A possible limitation of the study could be that it mainly focused on Tamils who supported LTTE, making the findings less valid for Tamils without this political orientation. However, the results of the referendum referred to above suggests that the separatist cause had a strong following among Norwegian Tamils at the time of the fieldwork [25]. The collective cause had provided these Tamils with a collective focal point in exile, and enabled them to organize themselves effectively across social distinctions. When this central collective resource was threatened, it led to threats to other collective resources as well. Yet, threats to collective resources such as the security of family members in the country of origin, and belief in a just world were not exclusively linked to politically orientated Tamils, and are likely to apply to other Tamils in the country as well.

Another limitation of the study is that correlations between resource loss and mental health problems among the participants have not been systematically investigated. A randomized controlled study could have provided us with a more detailed knowledge about relationships between crisis, resources and individual mental health. Previous research has demonstrated that serious resource loss in distinct resource categories predicts mental health problems [1921]. Up until the Vanni crisis, studies on the mental health of Tamils in Norway have described a well coping community [34, 42]. However, high rates of symptoms of depression, anxiety and bodily pains have been reported in a study among Tamils in Norway during the Vanni crisis [43]. The study shows that around 70% of the participants scored above clinical cutoff points for depression, while 35% of the participants scored above clinical cutoff points for anxiety. Importantly, around half of the participants in the cited study reported that their problems had an effect on their relationship with their children. Almost half of them (44%) had been on sick-leave during the period as a result of their mental health problems. It is likely that there is a connection between the serious mental health problems described in the above study and the threats to and loss of collective resources described in the current study. While this is beyond the scope of the current study, there is a need for more systematic studies of collective resource loss and collective mental health problems among refugees during crises in the country of origin.

Somasundaram [44] has reminded us that a broader, holistic perspective may become paramount in non-western "collectivist" societies which have traditionally been family or community oriented, and where individuals tend to become submerged in wider concerns. In contrast, western research and conceptualizations have been largely individualistic in orientation. In more collectivistic or co-operative societies, Somasundaram argues, we may need to go beyond the individual to the family, group, and community in order to more fully understand the individual, whether the concern is responses to stress or designing interventions. His arguments remain particularly valid in this context, since they are based on a study among Tamils internally displaced by the civil war in Sri Lanka. The study showed that family and community life had suffered due to deaths, separation and deprivations. Furthermore, relationships, trust, cohesion, beliefs and ethical values had declined, giving rise to conflict, bitterness, suspicion and sorrow. This process seems to be echoed in the current study among Tamils geographically far removed from the actual conflict zone, and reminds us of the importance of maintaining a methodological focus on individuals situated within a group or community context.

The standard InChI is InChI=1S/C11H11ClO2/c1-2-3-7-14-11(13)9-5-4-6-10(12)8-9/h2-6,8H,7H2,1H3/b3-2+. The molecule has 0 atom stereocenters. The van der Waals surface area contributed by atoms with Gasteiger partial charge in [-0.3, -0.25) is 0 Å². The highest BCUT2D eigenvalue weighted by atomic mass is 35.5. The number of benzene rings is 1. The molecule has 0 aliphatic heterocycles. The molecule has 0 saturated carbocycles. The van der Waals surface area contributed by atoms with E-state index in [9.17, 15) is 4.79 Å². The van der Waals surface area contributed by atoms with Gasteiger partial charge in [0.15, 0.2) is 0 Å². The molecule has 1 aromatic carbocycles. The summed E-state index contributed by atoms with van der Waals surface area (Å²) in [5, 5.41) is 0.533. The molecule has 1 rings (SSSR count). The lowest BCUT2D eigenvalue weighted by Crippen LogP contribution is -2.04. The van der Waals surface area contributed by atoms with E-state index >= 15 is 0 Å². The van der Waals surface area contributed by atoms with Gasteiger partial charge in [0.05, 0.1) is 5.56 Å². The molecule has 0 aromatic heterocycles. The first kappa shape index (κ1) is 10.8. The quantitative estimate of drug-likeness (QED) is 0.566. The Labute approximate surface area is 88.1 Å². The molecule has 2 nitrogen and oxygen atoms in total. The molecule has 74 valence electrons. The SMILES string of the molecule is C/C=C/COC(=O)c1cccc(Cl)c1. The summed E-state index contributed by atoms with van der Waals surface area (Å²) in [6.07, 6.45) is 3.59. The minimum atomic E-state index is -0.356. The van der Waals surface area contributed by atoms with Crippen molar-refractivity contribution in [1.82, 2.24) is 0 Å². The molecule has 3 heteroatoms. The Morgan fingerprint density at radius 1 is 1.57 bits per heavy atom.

The impact of the disaster in Sri Lanka on the Tamil exile community far removed from the disaster seems to largely follow the same patterns as the impact of disasters on communities that experience it directly. Connections between a breakdown of the fabric of social life and levels of distress within the community following a disaster have been well documented. For instance, a study within six Guinean communities attacked by Sierra Leonan and Liberian RUF forces at the beginning of the millennium [45], shows that communities that disregarded community rituals and social support tended to have higher rates of distress. Communities that had concertedly resisted post-conflict social change had lower rates of distress. A study following the 2004 Tsunami in Tamil Nadu, India showed that resilient communities united among themselves, reduced communal conflicts, and maintained traditional rituals [46]. The current study, then, adds to the growing body of evidence suggesting a debilitating pattern of social response to disasters [710]. Fragmentation of communities following this type of disaster has been documented in a number of contexts. Erikson [7] notes that man-made disasters may force open fault lines that normally run silently through the structure of the larger community, splitting it into factions. De Vries [22] notes that at a group level a conservative response to severe stress may often take hold, involving a historical regression to idealized familiar conditions. Nationalism and fundamentalism may become means of survival to release individuals ideologically from an intolerable and unmanageable complexity. The present study suggests that this process may be augmented by loss of resources such as a sense of mastery, belief in a just world, and a general feeling of social support.